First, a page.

Whatever way you look at this issue, even Forrest Gump would agree that political influence has come to bear down on Eurovision no matter how they spin it. Finland was one of the big supporters of the Ukrainian objection to Russia competing in the competition, going so far as to threaten to boycott the competition if Russia were allowed to compete. On the day that Finland announced that they would join NATO, they raised eyebrows by qualifying from the semi-finals beating what appeared to be better performances from Ireland and Malta. On Thursday night, social media was awash with the hashtag #robbed as Ireland and Malta, both non aligned to NATO, were deemed by many as acts more deserving to qualify for the final. As a betting man, I would guess that the majority of the NATO countries will award Ukraine high scores and that includes Ireland who are reconsidering its neutrality status.

In the decades that I have been watching Eurovision, this is the first time I will not enjoy it, simply because the best song will not win. I feel That accolade rests with the Swedish entry, who are 2/1 to win or finish second to Ukraine. This year, Spain has a smoking hot entry, and I can see them doing well. My two long-shot fancies are Switzerland and Poland; I hope to see both score well. I also respect the Czech Republic’s entry which displayed a No To War slogan in the artist’s area during the semifinals. Will it be allowed to be seen in the Final?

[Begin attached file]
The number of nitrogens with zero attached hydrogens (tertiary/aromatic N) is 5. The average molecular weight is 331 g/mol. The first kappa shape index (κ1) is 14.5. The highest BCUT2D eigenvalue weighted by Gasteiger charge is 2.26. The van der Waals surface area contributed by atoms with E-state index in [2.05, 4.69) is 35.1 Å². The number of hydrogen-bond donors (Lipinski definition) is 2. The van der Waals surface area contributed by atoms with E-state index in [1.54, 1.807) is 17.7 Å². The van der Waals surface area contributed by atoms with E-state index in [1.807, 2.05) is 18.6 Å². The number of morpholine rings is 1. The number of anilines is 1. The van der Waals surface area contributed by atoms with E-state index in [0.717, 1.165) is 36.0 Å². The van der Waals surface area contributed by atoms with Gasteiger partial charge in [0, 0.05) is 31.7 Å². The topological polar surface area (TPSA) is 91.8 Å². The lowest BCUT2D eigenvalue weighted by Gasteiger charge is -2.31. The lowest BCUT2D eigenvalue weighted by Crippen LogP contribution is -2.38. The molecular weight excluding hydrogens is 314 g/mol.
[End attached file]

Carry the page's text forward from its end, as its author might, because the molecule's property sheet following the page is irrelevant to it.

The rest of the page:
I really do hope that the Eurovision loving public will vote for the best song on Saturday night. I completely understand that many see it as a vote of support for the Ukrainian people under siege and defending their country from invasion, but freedom of expression is another right that people have died for.

I will leave the final words to Winnie The Pooh author and pacifist A. A Mille who was the subject of the touching anti-war movie Goodbye Christopher Robbin.

“War is poison and not an overly strong, extremely unpleasant medicine. The last war involved women and children and the accumulated wealth of civilisation in slaughter and ruin. The next war will involve them in a much greater slaughter and ruin. This seems to be a good reason for making the next war impossible. If the nations can come together to end slavery, why can’t they do the same to end war”

 

Related Articles

Related

Animusomnis Ibiza. Awaken Your Consciousness

Music, when soft voices die, vibrates in the memory. Words penned by the romantic English poet Percy Shelly to describe the power of nostalgic times past. We have now suffered two years without the sound of music vibrating through our souls, gliding upon a Balearic dancefloor built on the foundations of inclusion and freedom of expression.

read more

Cocoon Says Adios To Ibiza Residencies

Music, when soft voices die, vibrates in the memory. Words penned by the romantic English poet Percy Shelly to describe the power of nostalgic times past. We have now suffered two years without the sound of music vibrating through our souls, gliding upon a Balearic dancefloor built on the foundations of inclusion and freedom of expression.

read more